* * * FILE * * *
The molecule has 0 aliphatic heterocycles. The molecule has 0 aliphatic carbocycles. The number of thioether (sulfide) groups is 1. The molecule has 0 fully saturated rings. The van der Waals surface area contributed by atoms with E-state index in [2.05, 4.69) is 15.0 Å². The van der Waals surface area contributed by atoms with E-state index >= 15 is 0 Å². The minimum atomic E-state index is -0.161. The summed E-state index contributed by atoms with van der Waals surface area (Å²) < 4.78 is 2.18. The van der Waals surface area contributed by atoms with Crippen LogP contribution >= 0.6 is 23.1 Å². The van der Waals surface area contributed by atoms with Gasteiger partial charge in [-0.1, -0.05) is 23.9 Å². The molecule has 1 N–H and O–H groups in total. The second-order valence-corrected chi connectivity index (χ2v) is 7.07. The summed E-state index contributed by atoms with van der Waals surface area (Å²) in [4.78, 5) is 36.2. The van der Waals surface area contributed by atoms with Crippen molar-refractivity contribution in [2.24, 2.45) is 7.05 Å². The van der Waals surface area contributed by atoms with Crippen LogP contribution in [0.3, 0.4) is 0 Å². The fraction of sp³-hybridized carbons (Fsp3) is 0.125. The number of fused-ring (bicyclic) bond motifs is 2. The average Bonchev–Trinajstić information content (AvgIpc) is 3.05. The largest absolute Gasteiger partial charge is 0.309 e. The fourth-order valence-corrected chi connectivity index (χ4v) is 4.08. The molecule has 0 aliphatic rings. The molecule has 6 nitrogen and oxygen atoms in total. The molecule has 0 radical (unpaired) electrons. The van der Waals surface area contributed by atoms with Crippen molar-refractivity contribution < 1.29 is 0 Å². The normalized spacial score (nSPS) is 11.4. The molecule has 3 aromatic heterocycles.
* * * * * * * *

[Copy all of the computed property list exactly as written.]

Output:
The molecule has 0 aliphatic heterocycles. The molecule has 0 aliphatic carbocycles. The number of thioether (sulfide) groups is 1. The molecule has 0 fully saturated rings. The van der Waals surface area contributed by atoms with E-state index in [2.05, 4.69) is 15.0 Å². The van der Waals surface area contributed by atoms with E-state index >= 15 is 0 Å². The minimum atomic E-state index is -0.161. The summed E-state index contributed by atoms with van der Waals surface area (Å²) < 4.78 is 2.18. The van der Waals surface area contributed by atoms with Crippen LogP contribution >= 0.6 is 23.1 Å². The van der Waals surface area contributed by atoms with Gasteiger partial charge in [-0.1, -0.05) is 23.9 Å². The molecule has 1 N–H and O–H groups in total. The second-order valence-corrected chi connectivity index (χ2v) is 7.07. The summed E-state index contributed by atoms with van der Waals surface area (Å²) in [4.78, 5) is 36.2. The van der Waals surface area contributed by atoms with Crippen molar-refractivity contribution in [2.24, 2.45) is 7.05 Å². The van der Waals surface area contributed by atoms with Crippen LogP contribution in [0.3, 0.4) is 0 Å². The fraction of sp³-hybridized carbons (Fsp3) is 0.125. The number of fused-ring (bicyclic) bond motifs is 2. The average Bonchev–Trinajstić information content (AvgIpc) is 3.05. The largest absolute Gasteiger partial charge is 0.309 e. The fourth-order valence-corrected chi connectivity index (χ4v) is 4.08. The molecule has 0 aliphatic rings. The molecule has 6 nitrogen and oxygen atoms in total. The molecule has 0 radical (unpaired) electrons. The van der Waals surface area contributed by atoms with Crippen molar-refractivity contribution < 1.29 is 0 Å². The normalized spacial score (nSPS) is 11.4. The molecule has 3 aromatic heterocycles.